US 6158297 A
A surface micromachined Counter-Meshing Gears (CMG) discrimination device which functions as a mechanically coded lock. Each of two CMG has a first portion of its perimeter devoted to continuous driving teeth that mesh with respective pinion gears. Each EMG also has a second portion of its perimeter devoted to regularly spaced discrimination gear teeth that extend outwardly on at least one of three levels of the CMG. The discrimination gear teeth are designed so as to pass each other without interference only if the correct sequence of partial rotations of the CMG occurs in response to a coded series of rotations from the pinion gears. A 24 bit code is normally input to unlock the device. Once unlocked, the device provides a path for an energy or information signal to pass through the device. The device is designed to immediately lock up if any portion of the 24 bit code is incorrect.
1. A surface micromachined discriminator mechanism comprising:
a silicon-based substrate from which extend first and second Si-based pins;
first and second countermeshing composite Si-based gears (CMG) adapted to rotate in the same direction about the first and second pins, wherein each of the CMG has a first portion of its circumference that is provided with continuous gear teeth that are adapted to be driven by teeth of corresponding first and second pinion gears also rotating about pins extending from the substrate and each of the CMG has a second portion of its circumference that is provided with discrimination teeth that are disposed at regular intervals about the second portion and protrude therefrom at at least one of at least three levels along a vertical surface of the edge of the gear such that, as the countermeshing gears are driven past each other in a sequence of coded partial rotations, the discrimination teeth from the first and second CMG will pass each other without interference only if the correct sequence of coded partial rotations is utilized; and
means to drive the pinion gears in response to a coded sequence of steps.
2. The mechanism of claim 1 additionally comprising pawl means that engage the continuous gear teeth on the CMG to prevent reverse rotation of the CMG.
3. The mechanism of claim 1 wherein the discrimination teeth of the first CMG are formed to interfere immediately with the teeth of the second CMG upon the occurrence of an incorrect step in the sequence of coded partial rotations applied to the mechanism.
4. The mechanism of claim 2 additionally comprising reset means to disable the pawl means.
5. The mechanism of claim 1 further including means to establish a pathway for a transmission of energy through the mechanism only if the correct sequence of coded partial rotations has been completed.
6. The mechanism of claim 5 wherein the energy is light and the pathway comprises apertures in the substrate and at least one of the CMG that become aligned for the transmission of light therethrough only after the correct sequence of coded partial rotations has been completed.
7. The mechanism of claim 5 wherein the transmission of energy is a transmission of light energy that carries information therewith.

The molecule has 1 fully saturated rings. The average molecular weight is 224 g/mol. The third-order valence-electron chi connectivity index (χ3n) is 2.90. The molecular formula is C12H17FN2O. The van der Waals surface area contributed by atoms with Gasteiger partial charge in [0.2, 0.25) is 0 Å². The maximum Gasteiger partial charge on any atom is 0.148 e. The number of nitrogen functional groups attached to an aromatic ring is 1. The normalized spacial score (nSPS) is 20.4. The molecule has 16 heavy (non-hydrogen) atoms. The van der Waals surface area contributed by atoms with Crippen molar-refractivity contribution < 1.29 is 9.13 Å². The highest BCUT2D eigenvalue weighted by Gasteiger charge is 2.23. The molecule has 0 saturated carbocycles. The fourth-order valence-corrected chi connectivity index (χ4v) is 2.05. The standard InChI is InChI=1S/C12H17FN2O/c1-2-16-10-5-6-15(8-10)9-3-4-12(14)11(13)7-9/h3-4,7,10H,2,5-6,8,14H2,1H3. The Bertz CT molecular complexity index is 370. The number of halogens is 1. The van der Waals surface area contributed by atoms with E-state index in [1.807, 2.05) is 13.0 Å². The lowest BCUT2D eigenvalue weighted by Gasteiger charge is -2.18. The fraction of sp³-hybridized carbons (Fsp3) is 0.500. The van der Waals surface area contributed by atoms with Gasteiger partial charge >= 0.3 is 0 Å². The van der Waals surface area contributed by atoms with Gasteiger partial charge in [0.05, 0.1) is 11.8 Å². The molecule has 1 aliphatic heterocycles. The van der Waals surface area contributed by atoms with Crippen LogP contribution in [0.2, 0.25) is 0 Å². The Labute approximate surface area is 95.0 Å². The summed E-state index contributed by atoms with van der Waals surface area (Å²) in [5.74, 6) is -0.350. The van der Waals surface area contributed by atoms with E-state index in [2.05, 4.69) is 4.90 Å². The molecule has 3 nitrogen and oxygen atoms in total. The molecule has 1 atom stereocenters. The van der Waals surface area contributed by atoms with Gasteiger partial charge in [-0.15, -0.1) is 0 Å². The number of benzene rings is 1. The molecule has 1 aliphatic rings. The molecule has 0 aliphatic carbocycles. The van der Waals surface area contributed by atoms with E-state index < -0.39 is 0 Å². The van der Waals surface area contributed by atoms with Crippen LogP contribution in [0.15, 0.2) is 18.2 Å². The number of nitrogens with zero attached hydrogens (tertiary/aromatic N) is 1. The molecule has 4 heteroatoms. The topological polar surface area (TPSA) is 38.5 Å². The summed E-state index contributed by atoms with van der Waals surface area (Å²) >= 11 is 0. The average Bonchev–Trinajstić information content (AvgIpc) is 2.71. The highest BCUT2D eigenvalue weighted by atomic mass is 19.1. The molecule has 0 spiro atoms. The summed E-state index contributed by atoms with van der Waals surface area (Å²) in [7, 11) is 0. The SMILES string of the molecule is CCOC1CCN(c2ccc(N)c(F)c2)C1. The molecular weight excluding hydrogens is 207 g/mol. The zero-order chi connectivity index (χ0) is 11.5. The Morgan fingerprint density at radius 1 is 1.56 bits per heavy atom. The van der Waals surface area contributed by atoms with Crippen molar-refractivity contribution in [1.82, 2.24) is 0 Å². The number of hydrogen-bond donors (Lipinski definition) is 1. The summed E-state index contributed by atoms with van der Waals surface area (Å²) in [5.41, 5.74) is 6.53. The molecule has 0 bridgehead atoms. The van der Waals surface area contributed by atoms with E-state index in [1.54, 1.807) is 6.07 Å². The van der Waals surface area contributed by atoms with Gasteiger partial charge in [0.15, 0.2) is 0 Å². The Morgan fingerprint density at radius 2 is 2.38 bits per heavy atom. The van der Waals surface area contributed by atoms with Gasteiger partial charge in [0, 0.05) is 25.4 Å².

8. The mechanism of claim 1 wherein the means to drive the pinion gears comprise electrostatic comb drives.
9. A surface micromachined discriminator mechanism comprising:
a silicon-based substrate from which extend first and second polysilicon pins;
first and second countermeshing composite polysilicon gears (CMG) adapted to rotate in the same direction about the first and second pins, wherein each of the CMG has a first portion of its circumference that is provided with continuous gear teeth that are adapted to be driven by teeth of corresponding first and second polysilicon pinion gears also rotating about third and fourth pins extending from the substrate and each of the CMG has a second portion of its circumference that is provided with discrimination teeth that are disposed at regular intervals about the second portion and protrude therefrom at at least one of at least three levels along a vertical surface of the edge of the gear such that, as the countermeshing gears are driven past each other in a sequence of coded partial rotations, the discrimination teeth from the first and second CMG will pass each other without interference only if the correct sequence of coded partial rotations is utilized;
means to drive the pinion gears in response to a coded sequence of steps; and
counter-rotation pawl means engaging with the continuous gear teeth to prevent reverse rotation of the CMG.
10. The mechanism of claim 9 further including means to establish a pathway for a transmission of energy through the mechanism only if the correct sequence of coded partial rotations has been completed.
11. The mechanism of claim 10 wherein the energy is light and the pathway comprises an aperture in the substrate and an aperture in one of the CMG that become aligned for the transmission of light therethrough only after the correct sequence of coded partial rotations has been completed.
12. The mechanism of claim 9 wherein the means to drive the pinion gears comprise electrostatic comb drives.
This invention was made with Government support under Contract DE-AC0495AL85000 awarded by the U.S. Department of Energy. The Government has certain rights in the invention.
This invention relates to locking mechanisms. More particularly, this invention relates to miniaturized locking mechanisms formed on a substrate with countermeshing gears that have protruding sets of discrimination gear teeth that will lock up against each other if an incorrect sequence of partial rotations of one gear past the other is provided to the lock. This type of mechanism is also called a discriminator.